Earlier in the week, I put up a short post describing the regional slowdown in the industrial US Midwest. It would now appear, according to this report in Supply Management from the UK, that European manufacturing is slowing as well. According to the CIPS/RBS purchasing managers' index, manufacturing activity in the UK is still on the up, albeit it is increasing at its lowest level since March of this year. And growth on the continent is slowing as well. The Supply Management article notes that, "manufacturing in the Eurozone increased in November but, like UK, at a slower rate."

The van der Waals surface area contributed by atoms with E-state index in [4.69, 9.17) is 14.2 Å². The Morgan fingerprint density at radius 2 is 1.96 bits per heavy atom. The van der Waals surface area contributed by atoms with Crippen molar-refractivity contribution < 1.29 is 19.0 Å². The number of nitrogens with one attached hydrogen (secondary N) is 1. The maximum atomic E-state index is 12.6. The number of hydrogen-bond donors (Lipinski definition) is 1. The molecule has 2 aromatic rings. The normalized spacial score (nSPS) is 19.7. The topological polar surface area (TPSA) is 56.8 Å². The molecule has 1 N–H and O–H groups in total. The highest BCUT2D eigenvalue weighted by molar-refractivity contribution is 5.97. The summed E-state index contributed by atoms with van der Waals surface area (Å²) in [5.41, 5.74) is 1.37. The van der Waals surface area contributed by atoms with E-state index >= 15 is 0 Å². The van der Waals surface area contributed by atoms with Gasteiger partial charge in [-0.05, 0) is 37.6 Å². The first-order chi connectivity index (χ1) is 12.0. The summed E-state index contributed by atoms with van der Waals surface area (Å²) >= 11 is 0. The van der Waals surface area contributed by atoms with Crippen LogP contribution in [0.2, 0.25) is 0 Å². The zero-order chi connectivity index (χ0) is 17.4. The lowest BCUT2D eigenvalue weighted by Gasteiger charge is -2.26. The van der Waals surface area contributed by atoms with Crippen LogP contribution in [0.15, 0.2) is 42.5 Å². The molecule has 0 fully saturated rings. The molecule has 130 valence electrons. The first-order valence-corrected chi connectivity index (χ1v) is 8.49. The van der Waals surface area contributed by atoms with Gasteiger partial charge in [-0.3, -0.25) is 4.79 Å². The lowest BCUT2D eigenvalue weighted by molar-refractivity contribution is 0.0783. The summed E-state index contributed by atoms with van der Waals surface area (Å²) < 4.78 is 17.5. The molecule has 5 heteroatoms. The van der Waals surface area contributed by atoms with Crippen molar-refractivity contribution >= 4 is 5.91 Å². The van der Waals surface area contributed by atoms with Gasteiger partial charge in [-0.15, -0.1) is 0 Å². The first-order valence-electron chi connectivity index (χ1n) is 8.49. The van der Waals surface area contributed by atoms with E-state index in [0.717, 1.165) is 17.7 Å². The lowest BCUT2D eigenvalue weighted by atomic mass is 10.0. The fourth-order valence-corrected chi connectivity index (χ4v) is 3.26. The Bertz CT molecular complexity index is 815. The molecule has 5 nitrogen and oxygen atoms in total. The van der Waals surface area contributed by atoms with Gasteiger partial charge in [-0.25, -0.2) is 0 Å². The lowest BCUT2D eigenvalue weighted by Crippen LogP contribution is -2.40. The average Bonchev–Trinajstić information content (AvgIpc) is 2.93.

Without question a weak dollar will hurt European manufacturing exports to the US in the coming months and year. But whether the European manufacturing economy actual contracts -- as many forecasters believe the US manufacturing economy will at some point in 2007 or 2008 --remains to be seen. Fortunately, for European producers, the regional manufacturing economies are not as closely linked with the Big 3 automakers as US many manufacturers are. Because as Ford's and GM's domestic volumes continue to drop, there will only be more pain for US manufacturers with close ties to the Big 3.